Shell plans underwater explosions during peak whale season

Shell plans to look for oil and gas off the South African coast, a measure that threatens whales during the mating season.

The oil giant will conduct underwater explosions to locate deep-sea oil and gas reserves, with ships at sea for five months from December 1. They travel between Morgan Bay to the south and Port St Johns – an area known as the Wild Coast.

These explosions generate loud shock wave emissions that penetrate three km of water and 40 km of the Earth’s crust below the sea floor, harming marine life.

While the investigation will not be about drilling at this stage, it is raises wider concerns on marine pollution, climate change and South Africa’s national energy policy. As well as the fear for the future development of the region if Shell were to discover commercial quantities of oil or gas off this coast.

Kickbacks from activists on the ground

But the reconnaissance plans are meeting fierce opposition from environmentalists in South Africa, some from the Extinction Rebellion branch in Cape Town.

A petition from Oceans Not Oil Coalition started to get Barbara Creecy (South Africa’s environment minister) to revoke Shell’s license and currently has nearly 363,000 signatures.

It says the explosions will leave whales, dolphins, seals, penguins, sharks and even crabs “panic and damaged”, adding that the ship will operate around the clock, firing air cannons every 10 seconds.

“At a time when world leaders are making promises and deciding to move away from fossil fuels, as climate science has shown we cannot burn our existing reserves (let alone drill for more),” it adds, “offshore oil is forcing — and gas operation Phakisa increasingly difficult to secure a local gas supply.”

Happy Khambule is Senior Campaign Manager Climate and Energy for Greenpeace Africa. He calls Shell a ‘climate criminal’.

“Shell’s activities threaten to destroy the Wild Coast and the lives of the people who live there. South Africa’s problems do not require violent extraction or destruction of the environment and the livelihood of the community.

“The best and most immediate solution is a just transition to renewable energy, ensuring safe and decent jobs and access to energy for all,” he explains.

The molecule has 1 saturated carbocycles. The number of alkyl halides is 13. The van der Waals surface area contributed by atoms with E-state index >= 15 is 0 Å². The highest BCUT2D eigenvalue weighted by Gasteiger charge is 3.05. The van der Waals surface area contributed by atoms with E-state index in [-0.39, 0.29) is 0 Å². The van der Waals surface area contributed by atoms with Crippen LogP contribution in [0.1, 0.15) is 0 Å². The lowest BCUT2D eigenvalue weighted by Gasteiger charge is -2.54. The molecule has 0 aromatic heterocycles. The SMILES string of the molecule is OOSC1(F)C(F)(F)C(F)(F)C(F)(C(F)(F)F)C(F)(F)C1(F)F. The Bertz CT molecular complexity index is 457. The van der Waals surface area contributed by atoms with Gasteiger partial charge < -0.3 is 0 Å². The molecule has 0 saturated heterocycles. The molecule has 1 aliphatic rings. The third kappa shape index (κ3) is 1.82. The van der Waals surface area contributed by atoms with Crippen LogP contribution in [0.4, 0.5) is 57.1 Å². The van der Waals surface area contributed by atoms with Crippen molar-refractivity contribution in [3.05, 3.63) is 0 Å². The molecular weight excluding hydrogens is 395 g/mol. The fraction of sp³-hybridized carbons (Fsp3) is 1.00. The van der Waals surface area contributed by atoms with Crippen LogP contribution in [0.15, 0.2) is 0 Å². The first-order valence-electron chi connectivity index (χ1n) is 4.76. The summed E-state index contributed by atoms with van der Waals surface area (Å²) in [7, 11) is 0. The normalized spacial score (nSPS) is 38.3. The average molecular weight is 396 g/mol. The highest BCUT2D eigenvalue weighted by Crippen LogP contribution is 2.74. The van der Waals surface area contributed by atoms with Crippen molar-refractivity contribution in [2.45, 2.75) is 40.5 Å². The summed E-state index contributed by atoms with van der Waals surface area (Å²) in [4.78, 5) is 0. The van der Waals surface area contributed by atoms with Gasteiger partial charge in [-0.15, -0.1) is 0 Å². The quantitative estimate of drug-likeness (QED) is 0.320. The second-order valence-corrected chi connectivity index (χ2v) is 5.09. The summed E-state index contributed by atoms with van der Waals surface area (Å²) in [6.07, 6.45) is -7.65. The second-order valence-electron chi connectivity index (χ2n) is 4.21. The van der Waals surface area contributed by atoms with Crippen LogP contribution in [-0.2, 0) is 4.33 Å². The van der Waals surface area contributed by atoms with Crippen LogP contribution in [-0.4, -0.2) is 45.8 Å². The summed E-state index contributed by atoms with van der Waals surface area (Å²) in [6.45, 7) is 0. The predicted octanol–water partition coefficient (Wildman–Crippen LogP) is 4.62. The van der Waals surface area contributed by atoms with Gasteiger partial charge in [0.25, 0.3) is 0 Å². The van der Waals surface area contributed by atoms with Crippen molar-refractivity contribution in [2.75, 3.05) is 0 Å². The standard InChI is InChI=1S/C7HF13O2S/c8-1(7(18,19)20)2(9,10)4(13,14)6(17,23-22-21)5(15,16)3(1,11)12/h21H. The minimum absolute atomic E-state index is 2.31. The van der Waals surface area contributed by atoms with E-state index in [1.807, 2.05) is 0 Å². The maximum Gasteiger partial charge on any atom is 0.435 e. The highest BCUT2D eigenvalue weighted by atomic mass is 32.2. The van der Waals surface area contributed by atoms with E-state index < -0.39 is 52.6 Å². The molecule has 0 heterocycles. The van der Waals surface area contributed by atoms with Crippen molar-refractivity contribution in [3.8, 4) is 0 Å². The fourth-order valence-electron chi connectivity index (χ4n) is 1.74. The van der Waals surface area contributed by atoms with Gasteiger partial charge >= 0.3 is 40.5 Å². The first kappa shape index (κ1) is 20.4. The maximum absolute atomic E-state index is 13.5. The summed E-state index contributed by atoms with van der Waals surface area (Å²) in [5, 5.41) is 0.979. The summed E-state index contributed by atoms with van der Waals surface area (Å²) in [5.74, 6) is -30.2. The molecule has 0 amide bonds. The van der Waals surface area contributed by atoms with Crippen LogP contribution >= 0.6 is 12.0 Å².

Tracy Carter describes herself as a concerned South African citizen, whose family hails from the Wild Coast in the Transkei. She also spoke to Euronews Green about how devastated she would be if the Shell exploration continues.

“Just to give you an idea of ​​the Wild Coast, where my family comes from, it’s the most incredibly breathtaking place you can ever dream of. The ocean is lush and abundant with marine life of all shapes and sizes,” she says.

“I was genuinely shocked that after the COP26 summit, Shell had the audacity to continue with the seismic surveys when the goal is to move the world away from fossil fuels. There was absolutely no public notice to South Africans on this matter.”

Tracy emphasizes that it is important to make as many people as possible aware that this “horrific act” is going on.

Whales in South Africa

South Africa is one of the best destinations in the world for whale and dolphin watching. Annual visits from humpback and southern right whales and the presence of huge pods of dolphins year round provide great viewing opportunities from both land and boat.

Southern right whales and humpback whales migrate to the warmer waters of southern Africa between June and December to mate and rear calves.

The annual visits of the whales from Cape Town to Mossel Bay are so predictable that the south coast is also called the ‘whale route’ and there is a whale festival every year in Hermanus.

Shell’s disruptive investigations will begin as these whale families make their way back to icy feeding grounds in Antarctica this year, meaning many could be damaged or killed along the way.

“Having grown up in one of the most pristine areas on the planet and seen the migration of whales over the years, it means a lot to me to fight for the protection and conservation of this area and the marine life that will be affected if this seismic survey continues,” adds Tracy.

In response to concerns about the impact of underwater explosions on the marine environment, a Shell spokesperson said: told New Frame“The effects are well understood and counteracted when conducting seismic surveys. This is supported by decades of scientific research and the development of international best practice guidelines.

“There is no evidence that seismic surveys are associated with strandings of (whales and dolphins),” they conclude.

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